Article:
There once was a young, aspiring fencer who had an opportunity to bout before a renowned maestro.  Giving his fencing his most heartfelt effort for over an hour, the young man paused at last for the master's hoped-for approval.

"Well, how was I?" he implored.  "Was I good?"

If the young man was given the encouragement he desired, he would dedicate his life to fencing.  In time, he hoped to become a national champion, maybe even an Olympic competitor.  After that, he would strive to become a fencing master.

The old man, who had sat quietly and impassively during the fencing, looked squarely at the young swordsman and said, "You lack the fire."

The young man was crestfallen.  He rushed away, sold his equipment and immediately found employment with a large corporation.  He forgot about fencing.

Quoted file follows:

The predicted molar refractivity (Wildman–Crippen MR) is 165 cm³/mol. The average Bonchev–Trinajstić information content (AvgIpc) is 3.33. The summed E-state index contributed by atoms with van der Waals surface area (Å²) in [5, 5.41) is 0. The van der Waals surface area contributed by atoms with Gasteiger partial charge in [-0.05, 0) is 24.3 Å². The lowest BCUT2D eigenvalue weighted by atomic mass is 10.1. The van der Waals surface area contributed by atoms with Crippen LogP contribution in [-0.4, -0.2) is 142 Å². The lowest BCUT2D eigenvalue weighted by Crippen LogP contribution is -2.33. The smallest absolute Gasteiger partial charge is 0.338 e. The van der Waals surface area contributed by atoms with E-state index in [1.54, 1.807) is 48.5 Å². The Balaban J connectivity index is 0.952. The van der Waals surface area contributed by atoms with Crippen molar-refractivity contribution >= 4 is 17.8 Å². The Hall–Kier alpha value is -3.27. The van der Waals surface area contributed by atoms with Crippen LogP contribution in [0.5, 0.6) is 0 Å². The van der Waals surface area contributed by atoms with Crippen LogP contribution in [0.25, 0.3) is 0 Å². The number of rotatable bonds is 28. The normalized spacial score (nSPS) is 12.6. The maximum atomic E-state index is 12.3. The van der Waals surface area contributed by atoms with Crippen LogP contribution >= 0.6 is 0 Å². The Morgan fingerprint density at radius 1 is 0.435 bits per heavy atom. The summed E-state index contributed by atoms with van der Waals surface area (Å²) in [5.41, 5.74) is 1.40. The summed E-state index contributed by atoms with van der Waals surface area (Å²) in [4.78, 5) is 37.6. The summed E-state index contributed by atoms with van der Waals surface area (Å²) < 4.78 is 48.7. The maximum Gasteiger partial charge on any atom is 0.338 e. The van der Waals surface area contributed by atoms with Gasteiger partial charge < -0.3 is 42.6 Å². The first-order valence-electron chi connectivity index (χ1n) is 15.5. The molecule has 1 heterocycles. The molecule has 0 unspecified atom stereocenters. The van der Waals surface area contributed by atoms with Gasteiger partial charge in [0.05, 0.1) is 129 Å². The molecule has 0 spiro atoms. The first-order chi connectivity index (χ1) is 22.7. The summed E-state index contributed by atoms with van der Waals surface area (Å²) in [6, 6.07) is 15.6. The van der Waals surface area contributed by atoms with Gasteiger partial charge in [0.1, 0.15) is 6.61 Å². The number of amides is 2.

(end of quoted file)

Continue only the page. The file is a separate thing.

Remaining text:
Years later, the would-be champion, now the president of his own successful company, ran into the old master at a society function.

"You changed my life," the businessman told him.  "I was crushed when you told me I'd never make it as a fencer, but I finally accepted it.  Today, because of what you said to me, I'm a man of business instead of a man of the sword.  But tell me, how could you tell so easily that I lacked the fire?"

"Oh, I hardly watched your fencing," the old master explained.  "That's what I say to everyone who fences for me--that they lack the fire."

The businessman staggered back, barely able to comprehend what he'd just heard.  "What?  How could you do that to me!  Perhaps I could have been a great champion, a master, another Santelli or Faulkner or Elthes."

The old man shook his head.

"You don't understand.  If you had the fire, really had it, so that it burned inside you with an unquenchable passion, you would have paid no attention to what I said to you.  You'd have stuck with fencing, no matter what.  You gave up the first time your dream was challenged.  You, young man, answered your own question."

"Oh," said the former fencer.

The secret of success is now before you.
 

From The Art and Science of Fencing, by Nick Evangelista

Log in or registerto write something here or to contact authors.